Monday, June 16, 2014, 11:18 AM ET|Posted by Will Richmond
It wasn't that long ago when the term "TV" had a clear, universally understood meaning - a type of programming (e.g. entertainment, sports, news, weather, etc.) that was viewed on a screen typically located in a living room/bedroom/den/kitchen/etc.
Flash forward to today and things are much more complicated. TV programming is, of course, still a form of video, but how about all the different original online video that is now being produced - should some, all or none of it be considered "TV?" What criteria should be used to decide how to classify it and who decides? Does the definition differ by age group? And perhaps most important - does it even matter - is the concept of something being considered "TV" still relevant?
These questions and others are being provoked by a confluence of two powerful trends - first, the proliferation of devices (beyond the TV set) that allow for video viewing and second, the explosion of creativity in (and financing for) original online video that isn't being funneled through the traditional broadcast/cable TV ecosystem.
For younger viewers, things are particularly convoluted. When a 6 year-old watches a "Scooby-Doo" episode on Netflix on an iPad, does he/she realize or care this was actually once a TV show only accessible on Saturday mornings on TV? Of course not. Or consider the 13 year-old girl I recently overheard pressing her parents for their Netflix login credentials say to them "I just want to get Netflix on my laptop so I can watch TV like normal people." Note what's now considered "normal" now to a teen.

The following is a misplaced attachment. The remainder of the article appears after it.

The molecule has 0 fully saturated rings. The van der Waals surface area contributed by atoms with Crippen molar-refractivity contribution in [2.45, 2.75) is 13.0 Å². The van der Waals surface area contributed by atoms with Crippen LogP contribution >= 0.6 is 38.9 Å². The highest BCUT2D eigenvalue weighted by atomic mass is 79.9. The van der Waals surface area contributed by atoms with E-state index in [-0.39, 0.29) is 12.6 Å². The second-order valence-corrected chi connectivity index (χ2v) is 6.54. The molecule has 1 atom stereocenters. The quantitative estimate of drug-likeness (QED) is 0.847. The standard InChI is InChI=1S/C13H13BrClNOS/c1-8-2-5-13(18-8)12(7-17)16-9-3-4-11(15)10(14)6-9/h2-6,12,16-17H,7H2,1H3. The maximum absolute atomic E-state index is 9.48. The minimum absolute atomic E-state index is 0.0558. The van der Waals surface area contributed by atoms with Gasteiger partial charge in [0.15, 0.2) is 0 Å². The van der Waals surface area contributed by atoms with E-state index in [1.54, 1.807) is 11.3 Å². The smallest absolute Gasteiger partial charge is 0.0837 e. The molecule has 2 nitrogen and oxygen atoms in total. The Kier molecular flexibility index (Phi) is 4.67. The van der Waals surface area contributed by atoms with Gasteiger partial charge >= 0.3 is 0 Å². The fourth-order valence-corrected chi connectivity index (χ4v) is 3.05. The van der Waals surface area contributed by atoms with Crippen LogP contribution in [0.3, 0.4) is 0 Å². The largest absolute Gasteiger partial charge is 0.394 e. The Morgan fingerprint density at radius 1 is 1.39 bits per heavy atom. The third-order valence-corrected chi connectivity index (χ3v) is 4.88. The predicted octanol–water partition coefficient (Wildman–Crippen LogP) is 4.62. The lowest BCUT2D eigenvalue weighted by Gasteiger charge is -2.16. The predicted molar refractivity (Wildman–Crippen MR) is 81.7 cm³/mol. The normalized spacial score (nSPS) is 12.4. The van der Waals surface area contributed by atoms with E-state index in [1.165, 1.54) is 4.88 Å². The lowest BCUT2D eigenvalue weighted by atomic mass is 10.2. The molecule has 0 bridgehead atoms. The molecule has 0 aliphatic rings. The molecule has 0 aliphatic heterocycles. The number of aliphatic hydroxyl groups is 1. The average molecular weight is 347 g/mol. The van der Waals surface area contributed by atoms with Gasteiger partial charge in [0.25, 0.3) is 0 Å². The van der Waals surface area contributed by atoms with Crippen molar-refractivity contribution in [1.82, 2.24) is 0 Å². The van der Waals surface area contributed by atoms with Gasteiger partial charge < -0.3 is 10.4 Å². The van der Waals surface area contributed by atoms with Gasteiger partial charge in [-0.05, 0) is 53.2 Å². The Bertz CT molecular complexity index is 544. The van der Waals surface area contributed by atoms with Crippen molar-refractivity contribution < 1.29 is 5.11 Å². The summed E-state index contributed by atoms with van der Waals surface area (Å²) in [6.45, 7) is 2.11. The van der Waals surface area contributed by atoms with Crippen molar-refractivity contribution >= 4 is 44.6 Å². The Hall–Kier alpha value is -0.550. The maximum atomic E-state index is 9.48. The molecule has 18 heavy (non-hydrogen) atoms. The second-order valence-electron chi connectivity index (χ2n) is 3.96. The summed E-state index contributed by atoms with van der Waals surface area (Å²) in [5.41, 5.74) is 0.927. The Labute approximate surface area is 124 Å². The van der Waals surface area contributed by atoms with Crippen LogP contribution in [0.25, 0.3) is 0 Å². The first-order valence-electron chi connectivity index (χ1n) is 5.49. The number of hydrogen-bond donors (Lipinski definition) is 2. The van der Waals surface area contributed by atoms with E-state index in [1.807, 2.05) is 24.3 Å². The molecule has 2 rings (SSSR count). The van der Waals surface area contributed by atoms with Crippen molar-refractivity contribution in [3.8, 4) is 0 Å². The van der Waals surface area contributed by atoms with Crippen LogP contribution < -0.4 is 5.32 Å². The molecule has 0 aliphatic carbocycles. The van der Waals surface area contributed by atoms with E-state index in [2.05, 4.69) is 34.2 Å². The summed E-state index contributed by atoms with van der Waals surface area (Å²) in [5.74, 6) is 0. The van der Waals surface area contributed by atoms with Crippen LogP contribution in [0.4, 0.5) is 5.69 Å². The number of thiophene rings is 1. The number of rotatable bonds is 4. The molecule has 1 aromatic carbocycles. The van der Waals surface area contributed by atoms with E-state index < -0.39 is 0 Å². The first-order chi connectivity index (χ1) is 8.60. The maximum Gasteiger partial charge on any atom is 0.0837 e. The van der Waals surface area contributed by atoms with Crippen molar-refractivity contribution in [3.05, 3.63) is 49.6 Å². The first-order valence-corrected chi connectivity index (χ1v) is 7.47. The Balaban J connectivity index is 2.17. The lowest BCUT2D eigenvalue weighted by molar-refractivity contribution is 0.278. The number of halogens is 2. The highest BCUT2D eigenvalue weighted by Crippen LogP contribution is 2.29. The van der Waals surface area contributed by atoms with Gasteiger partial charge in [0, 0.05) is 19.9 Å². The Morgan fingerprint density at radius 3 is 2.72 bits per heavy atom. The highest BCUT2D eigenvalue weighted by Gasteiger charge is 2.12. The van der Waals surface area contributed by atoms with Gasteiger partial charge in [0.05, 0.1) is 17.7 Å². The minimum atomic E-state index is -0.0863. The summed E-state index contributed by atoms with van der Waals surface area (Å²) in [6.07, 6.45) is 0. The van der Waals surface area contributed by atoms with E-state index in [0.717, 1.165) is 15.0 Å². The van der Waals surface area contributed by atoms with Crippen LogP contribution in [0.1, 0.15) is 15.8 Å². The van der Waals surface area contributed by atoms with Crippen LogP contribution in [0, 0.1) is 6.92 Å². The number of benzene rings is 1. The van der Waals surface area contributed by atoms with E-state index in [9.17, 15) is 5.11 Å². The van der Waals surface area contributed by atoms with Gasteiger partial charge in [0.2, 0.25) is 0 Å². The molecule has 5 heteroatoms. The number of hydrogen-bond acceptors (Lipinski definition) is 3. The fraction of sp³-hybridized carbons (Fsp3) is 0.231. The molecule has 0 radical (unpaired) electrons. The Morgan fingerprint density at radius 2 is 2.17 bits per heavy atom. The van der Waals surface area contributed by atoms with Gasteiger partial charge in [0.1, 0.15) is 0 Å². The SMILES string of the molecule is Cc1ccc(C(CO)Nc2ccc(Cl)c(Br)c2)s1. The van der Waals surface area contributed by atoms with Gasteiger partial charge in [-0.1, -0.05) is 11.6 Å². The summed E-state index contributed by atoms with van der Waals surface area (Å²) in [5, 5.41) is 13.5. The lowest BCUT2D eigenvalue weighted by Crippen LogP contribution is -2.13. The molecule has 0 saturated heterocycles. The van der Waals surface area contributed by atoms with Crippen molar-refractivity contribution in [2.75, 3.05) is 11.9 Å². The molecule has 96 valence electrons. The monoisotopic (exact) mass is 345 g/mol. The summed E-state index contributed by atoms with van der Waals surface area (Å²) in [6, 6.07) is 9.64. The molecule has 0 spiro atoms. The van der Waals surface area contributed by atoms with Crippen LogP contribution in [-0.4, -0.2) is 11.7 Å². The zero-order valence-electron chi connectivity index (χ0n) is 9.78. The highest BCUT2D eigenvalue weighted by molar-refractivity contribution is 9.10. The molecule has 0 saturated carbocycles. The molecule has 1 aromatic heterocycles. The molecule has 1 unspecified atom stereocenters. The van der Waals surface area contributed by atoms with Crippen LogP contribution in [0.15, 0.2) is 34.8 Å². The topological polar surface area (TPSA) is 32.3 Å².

It seems to me that ultimately the question of whether video is also TV matters for at least two important economic reasons. The first is that ad spending on TV is massive compared to online video. But if video can evolve to have the same standing as TV for buyers (including things like measurement, ROI, efficiency, etc.) then we could end up with one big bucket of video ad dollars, which could really harm traditional TV while benefiting online video.
The second reason is that as more people merge their perception of video with TV, there's a higher likelihood that pay-TV penetration will decline. That's because there will be enough suitable video alternatives available at more affordable prices (or free) that the idea of paying $100 or more per month for pay-TV will become relatively less valuable. This is already happening to some extent among younger cord-nevers who gravitate to Netflix/Hulu/YouTube/others, and the risk is that it could accelerate shifts among existing pay-TV subscribers.
It's a fascinating topic that we'll be exploring at the June 25th VideoNuze Online Video Ad Summit on a session I'm moderating, "TV is Video, But is Video TV?" with 4 industry executives who come at the question from different vantage points: Doug Knopper (Co-CEO and Co-Founder, FreeWheel), Peter Naylor (SVP, Ad Sales, Hulu), Fred Santarpia (EVP, Chief Digital Officer, Conde Nast Entertainment) and Dan Suratt (EVP, Digital Media and Business Development, A+E Networks). It promises to be a compelling discussion.